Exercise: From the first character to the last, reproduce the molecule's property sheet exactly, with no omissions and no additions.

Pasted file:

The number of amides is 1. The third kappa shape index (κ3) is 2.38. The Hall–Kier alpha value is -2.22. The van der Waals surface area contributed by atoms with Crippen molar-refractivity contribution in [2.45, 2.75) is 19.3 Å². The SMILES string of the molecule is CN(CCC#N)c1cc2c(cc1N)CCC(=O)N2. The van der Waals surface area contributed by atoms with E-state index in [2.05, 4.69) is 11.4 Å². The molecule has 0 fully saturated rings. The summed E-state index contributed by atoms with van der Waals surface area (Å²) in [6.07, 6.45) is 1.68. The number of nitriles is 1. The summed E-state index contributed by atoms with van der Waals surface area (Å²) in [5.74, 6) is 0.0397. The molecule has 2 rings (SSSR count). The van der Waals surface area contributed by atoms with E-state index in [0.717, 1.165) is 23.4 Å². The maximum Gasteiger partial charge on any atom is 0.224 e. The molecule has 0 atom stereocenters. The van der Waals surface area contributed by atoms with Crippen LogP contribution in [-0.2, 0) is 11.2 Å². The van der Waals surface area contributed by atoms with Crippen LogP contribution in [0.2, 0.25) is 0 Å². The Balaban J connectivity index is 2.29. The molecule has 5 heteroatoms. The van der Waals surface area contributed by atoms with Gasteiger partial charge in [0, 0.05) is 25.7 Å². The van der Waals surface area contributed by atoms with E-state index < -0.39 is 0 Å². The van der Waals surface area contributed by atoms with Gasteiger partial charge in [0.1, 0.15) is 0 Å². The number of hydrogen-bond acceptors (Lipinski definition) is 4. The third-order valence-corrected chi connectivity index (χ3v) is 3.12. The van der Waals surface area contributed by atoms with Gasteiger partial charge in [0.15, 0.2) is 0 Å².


The number of amides is 1. The third kappa shape index (κ3) is 2.38. The Hall–Kier alpha value is -2.22. The van der Waals surface area contributed by atoms with Crippen molar-refractivity contribution in [2.45, 2.75) is 19.3 Å². The SMILES string of the molecule is CN(CCC#N)c1cc2c(cc1N)CCC(=O)N2. The van der Waals surface area contributed by atoms with E-state index in [2.05, 4.69) is 11.4 Å². The molecule has 0 fully saturated rings. The summed E-state index contributed by atoms with van der Waals surface area (Å²) in [6.07, 6.45) is 1.68. The number of nitriles is 1. The summed E-state index contributed by atoms with van der Waals surface area (Å²) in [5.74, 6) is 0.0397. The molecule has 2 rings (SSSR count). The van der Waals surface area contributed by atoms with E-state index in [0.717, 1.165) is 23.4 Å². The maximum Gasteiger partial charge on any atom is 0.224 e. The molecule has 0 atom stereocenters. The van der Waals surface area contributed by atoms with Crippen LogP contribution in [-0.2, 0) is 11.2 Å². The van der Waals surface area contributed by atoms with Crippen LogP contribution in [0.2, 0.25) is 0 Å². The Balaban J connectivity index is 2.29. The molecule has 5 heteroatoms. The van der Waals surface area contributed by atoms with Gasteiger partial charge in [0, 0.05) is 25.7 Å². The van der Waals surface area contributed by atoms with E-state index < -0.39 is 0 Å². The van der Waals surface area contributed by atoms with Gasteiger partial charge in [0.1, 0.15) is 0 Å². The number of hydrogen-bond acceptors (Lipinski definition) is 4. The third-order valence-corrected chi connectivity index (χ3v) is 3.12. The van der Waals surface area contributed by atoms with Gasteiger partial charge in [0.15, 0.2) is 0 Å².